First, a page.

Benelux Union

This page gives an overview of the Benelux cooperation, objectives, its advantages and priorities

The pioneering role of the Benelux

The Benelux Union, founded in 1944, is a treaty-based intergovernmental organisation of Belgium, The Netherlands and Luxemburg. The three pioneering member states foreshadowed the model for the European Union. The politico-economic union initially focused on custom barriers and ensuring free movement of persons, goods and services. Nowadays, the Benelux covers a wider range of topics, including sustainable development, security, energy, transport, etc. working towards its objectives to enhance cross-border cooperation and function as a living lab for Europe.

The Benelux can resort to four (legal) instruments:

  1. Decisions
  2. Agreements
  3. Recommendations
  4. Directives


Why climate cooperation within the Benelux:

apple-touch-icon.png The Benelux region shares its 'DNA'

apple-touch-icon.png Effects of climate change do not stop at the border

apple-touch-icon.png Combining forces makes for stronger action

apple-touch-icon.png Political assignment via the Benelux Talanoa Declaration of 2018


Three major advantages of Benelux climate collaboration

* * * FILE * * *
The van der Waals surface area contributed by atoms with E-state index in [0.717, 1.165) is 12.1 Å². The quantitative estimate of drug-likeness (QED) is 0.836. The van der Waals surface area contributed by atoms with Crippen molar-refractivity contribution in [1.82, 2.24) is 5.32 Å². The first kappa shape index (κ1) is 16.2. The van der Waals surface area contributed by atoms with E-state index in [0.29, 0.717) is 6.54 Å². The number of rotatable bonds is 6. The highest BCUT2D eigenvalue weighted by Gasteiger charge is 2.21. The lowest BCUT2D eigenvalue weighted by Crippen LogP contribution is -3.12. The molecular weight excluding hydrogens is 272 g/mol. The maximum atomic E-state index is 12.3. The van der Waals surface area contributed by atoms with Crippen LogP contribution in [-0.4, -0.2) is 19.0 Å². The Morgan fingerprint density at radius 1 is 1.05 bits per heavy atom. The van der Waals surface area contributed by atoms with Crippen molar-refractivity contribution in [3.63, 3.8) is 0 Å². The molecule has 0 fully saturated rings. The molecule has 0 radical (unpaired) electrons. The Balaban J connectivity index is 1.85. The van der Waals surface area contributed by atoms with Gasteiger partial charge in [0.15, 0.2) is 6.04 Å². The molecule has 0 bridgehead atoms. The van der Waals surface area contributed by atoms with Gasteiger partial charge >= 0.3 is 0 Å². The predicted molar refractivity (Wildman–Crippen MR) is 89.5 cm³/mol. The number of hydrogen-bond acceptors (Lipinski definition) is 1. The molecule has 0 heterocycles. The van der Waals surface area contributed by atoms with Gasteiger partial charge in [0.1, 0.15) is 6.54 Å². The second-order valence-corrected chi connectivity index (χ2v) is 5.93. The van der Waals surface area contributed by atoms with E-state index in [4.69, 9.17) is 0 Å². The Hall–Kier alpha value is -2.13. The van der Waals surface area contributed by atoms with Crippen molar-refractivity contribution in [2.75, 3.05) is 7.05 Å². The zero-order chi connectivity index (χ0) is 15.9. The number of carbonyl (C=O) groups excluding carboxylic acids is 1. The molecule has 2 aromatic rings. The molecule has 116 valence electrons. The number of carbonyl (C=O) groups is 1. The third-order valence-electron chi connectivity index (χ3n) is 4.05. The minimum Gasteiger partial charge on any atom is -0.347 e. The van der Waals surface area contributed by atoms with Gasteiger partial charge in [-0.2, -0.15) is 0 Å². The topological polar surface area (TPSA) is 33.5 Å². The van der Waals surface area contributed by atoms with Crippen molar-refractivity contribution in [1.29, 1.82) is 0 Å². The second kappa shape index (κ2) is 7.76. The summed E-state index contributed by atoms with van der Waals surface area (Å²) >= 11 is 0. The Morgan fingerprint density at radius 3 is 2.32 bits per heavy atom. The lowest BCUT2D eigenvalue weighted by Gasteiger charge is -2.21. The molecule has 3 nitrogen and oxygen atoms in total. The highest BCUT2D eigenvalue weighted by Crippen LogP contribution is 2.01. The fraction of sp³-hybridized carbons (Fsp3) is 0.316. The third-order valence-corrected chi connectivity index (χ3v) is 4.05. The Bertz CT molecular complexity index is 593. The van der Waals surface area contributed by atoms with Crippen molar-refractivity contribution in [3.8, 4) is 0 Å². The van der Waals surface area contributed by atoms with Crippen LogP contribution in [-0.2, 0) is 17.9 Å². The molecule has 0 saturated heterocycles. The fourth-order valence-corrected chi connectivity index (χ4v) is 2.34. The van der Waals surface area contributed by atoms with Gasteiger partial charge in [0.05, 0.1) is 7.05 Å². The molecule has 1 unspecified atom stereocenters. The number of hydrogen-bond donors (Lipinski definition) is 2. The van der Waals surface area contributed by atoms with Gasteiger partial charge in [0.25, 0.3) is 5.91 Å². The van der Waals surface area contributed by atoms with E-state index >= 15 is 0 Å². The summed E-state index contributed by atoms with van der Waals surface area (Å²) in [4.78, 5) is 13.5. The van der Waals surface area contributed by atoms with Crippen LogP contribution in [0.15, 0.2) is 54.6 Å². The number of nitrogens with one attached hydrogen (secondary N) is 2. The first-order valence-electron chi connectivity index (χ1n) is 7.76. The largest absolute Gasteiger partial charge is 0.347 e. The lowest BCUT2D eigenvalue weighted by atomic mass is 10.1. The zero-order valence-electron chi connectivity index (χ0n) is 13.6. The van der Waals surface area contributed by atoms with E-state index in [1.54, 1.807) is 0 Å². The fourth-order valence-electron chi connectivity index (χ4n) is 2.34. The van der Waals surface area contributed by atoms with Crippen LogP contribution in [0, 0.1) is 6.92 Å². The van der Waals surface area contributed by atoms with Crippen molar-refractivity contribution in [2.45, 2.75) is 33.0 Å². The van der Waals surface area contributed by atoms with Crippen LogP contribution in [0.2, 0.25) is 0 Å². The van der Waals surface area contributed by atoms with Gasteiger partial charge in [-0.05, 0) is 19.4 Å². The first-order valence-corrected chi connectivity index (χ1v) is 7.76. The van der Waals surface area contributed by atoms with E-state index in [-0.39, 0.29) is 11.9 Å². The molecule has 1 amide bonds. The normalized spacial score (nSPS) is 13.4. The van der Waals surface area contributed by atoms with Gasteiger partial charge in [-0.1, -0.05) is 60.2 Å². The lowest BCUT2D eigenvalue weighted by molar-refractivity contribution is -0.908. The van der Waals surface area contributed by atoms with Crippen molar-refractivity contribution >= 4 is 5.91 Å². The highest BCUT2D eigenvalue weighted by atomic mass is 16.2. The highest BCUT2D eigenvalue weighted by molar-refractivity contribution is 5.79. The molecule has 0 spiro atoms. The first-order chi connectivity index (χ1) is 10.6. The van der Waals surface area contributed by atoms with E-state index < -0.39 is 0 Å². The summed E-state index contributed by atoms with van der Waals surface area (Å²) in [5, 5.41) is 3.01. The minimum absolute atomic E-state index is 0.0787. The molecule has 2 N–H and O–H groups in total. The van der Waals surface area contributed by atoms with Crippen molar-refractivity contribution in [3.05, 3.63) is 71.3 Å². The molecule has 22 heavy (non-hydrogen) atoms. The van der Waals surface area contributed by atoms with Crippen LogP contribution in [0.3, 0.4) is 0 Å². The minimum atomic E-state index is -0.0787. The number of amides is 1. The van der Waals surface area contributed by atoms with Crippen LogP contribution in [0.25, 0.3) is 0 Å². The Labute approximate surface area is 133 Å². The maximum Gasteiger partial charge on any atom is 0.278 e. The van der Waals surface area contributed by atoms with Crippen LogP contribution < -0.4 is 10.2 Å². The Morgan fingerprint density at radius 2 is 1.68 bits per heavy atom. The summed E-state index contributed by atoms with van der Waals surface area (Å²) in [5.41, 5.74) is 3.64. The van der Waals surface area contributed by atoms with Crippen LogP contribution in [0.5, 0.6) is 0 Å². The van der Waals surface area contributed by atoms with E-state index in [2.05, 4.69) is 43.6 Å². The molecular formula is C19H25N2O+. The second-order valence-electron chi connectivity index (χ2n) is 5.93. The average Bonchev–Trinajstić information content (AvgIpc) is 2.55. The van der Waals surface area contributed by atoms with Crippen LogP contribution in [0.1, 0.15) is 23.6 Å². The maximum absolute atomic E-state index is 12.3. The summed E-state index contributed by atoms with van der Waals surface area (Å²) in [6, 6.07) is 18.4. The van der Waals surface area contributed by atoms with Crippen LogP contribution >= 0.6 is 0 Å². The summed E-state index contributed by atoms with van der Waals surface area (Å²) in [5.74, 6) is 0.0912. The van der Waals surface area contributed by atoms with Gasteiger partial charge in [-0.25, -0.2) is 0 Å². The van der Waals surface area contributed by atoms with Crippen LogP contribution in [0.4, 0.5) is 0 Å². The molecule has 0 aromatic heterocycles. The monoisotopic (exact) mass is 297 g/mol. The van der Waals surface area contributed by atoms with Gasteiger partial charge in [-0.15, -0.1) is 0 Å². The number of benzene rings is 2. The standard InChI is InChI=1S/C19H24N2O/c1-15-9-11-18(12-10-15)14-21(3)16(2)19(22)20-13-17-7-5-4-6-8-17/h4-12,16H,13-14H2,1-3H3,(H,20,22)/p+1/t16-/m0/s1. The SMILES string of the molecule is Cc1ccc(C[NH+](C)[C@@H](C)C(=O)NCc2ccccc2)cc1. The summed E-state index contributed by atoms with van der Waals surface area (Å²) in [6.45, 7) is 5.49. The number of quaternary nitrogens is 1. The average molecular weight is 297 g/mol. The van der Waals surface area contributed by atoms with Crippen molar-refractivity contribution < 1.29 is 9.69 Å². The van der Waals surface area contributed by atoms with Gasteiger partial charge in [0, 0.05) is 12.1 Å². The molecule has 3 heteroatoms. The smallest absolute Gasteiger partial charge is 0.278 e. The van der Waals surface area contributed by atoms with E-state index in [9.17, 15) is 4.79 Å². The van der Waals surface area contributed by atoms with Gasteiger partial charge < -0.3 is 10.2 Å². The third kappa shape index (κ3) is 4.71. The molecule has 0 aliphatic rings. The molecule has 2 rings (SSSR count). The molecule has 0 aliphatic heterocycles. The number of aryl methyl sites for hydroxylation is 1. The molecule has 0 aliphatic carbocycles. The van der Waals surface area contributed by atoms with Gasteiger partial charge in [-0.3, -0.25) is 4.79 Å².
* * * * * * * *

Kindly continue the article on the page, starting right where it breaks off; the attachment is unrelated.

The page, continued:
Shared transboundary problems require solutions on a regional scale.

Capacity building

With environmental problems, size does matter, and regional cooperation helps to build the capacity to tackle those problems.

Regional expertise

On a regional scale, expertise can be brought together to gain more knowledge about regional problems and solutions to further the implementation of global conventions.

Why go regional?

Global conventions require regions to implement policies to build a sustainable future. Every region has different needs to meet its obligations. Collaboration on a regional scale is complementary to the global scale and can give an important contribution to the coordination of resources, sharing of knowledge and building of capacity.


On a regional scale, fewer states are involved in coming to an agreement. On top of that, a common culture, shared interests and geographical proximity increase the likelihood of a successful and far-reaching environmental agreement or partnership. This means that it is more practical to agree on common environmental problems.


Commitment to a regional agreement is higher than to global agreements, simply because the regional problems are visible. The dangers of climate change and the involvement of regional stakeholders give people a sense of urgency to act now. It gives people the feeling of ownership which increases motivation even more.

Top climate priorities


pictos_01.pngPromoting sustainable mobility

pictos-07.pngActing against climate change

pictos-08.pngSupporting the energy transition


Read the full annual plan here (available in Dutch and French).

Benelux instrumentarium

The Benelux cooperation can be formalised in legally (binding) and political agreements.

Click here for more information on the available Benelux legal and political instruments